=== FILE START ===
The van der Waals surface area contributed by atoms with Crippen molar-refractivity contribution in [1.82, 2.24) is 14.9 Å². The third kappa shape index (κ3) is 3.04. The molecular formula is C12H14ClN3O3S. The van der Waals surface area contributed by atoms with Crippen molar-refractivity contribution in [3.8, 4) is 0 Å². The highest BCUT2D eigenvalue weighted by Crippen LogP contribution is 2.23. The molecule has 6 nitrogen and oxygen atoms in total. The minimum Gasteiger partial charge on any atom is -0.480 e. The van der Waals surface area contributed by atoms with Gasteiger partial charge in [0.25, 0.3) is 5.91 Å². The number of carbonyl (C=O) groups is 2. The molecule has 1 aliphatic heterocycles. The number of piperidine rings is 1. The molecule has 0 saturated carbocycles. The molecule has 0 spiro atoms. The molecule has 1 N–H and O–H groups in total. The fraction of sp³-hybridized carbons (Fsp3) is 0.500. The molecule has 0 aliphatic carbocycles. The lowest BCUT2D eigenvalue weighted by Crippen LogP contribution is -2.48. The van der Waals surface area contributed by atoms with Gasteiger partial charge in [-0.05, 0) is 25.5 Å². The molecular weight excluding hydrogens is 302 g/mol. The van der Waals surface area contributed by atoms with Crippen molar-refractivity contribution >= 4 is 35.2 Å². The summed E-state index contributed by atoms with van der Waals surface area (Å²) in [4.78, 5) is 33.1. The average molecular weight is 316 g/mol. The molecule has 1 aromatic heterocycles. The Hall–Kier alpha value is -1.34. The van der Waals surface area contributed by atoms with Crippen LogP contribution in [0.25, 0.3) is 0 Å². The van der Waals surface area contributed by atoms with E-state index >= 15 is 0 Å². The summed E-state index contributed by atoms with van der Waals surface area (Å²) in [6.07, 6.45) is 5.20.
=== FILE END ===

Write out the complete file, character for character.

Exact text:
The van der Waals surface area contributed by atoms with Crippen molar-refractivity contribution in [1.82, 2.24) is 14.9 Å². The third kappa shape index (κ3) is 3.04. The molecular formula is C12H14ClN3O3S. The van der Waals surface area contributed by atoms with Crippen molar-refractivity contribution in [3.8, 4) is 0 Å². The highest BCUT2D eigenvalue weighted by Crippen LogP contribution is 2.23. The molecule has 6 nitrogen and oxygen atoms in total. The minimum Gasteiger partial charge on any atom is -0.480 e. The van der Waals surface area contributed by atoms with Gasteiger partial charge in [0.25, 0.3) is 5.91 Å². The number of carbonyl (C=O) groups is 2. The molecule has 1 aliphatic heterocycles. The number of piperidine rings is 1. The molecule has 0 saturated carbocycles. The molecule has 0 spiro atoms. The molecule has 1 N–H and O–H groups in total. The fraction of sp³-hybridized carbons (Fsp3) is 0.500. The molecule has 0 aliphatic carbocycles. The lowest BCUT2D eigenvalue weighted by Crippen LogP contribution is -2.48. The van der Waals surface area contributed by atoms with Gasteiger partial charge in [-0.05, 0) is 25.5 Å². The molecular weight excluding hydrogens is 302 g/mol. The van der Waals surface area contributed by atoms with Crippen molar-refractivity contribution >= 4 is 35.2 Å². The summed E-state index contributed by atoms with van der Waals surface area (Å²) in [4.78, 5) is 33.1. The average molecular weight is 316 g/mol. The molecule has 1 aromatic heterocycles. The Hall–Kier alpha value is -1.34. The van der Waals surface area contributed by atoms with Crippen LogP contribution in [0.25, 0.3) is 0 Å². The van der Waals surface area contributed by atoms with E-state index >= 15 is 0 Å². The summed E-state index contributed by atoms with van der Waals surface area (Å²) in [6.07, 6.45) is 5.20.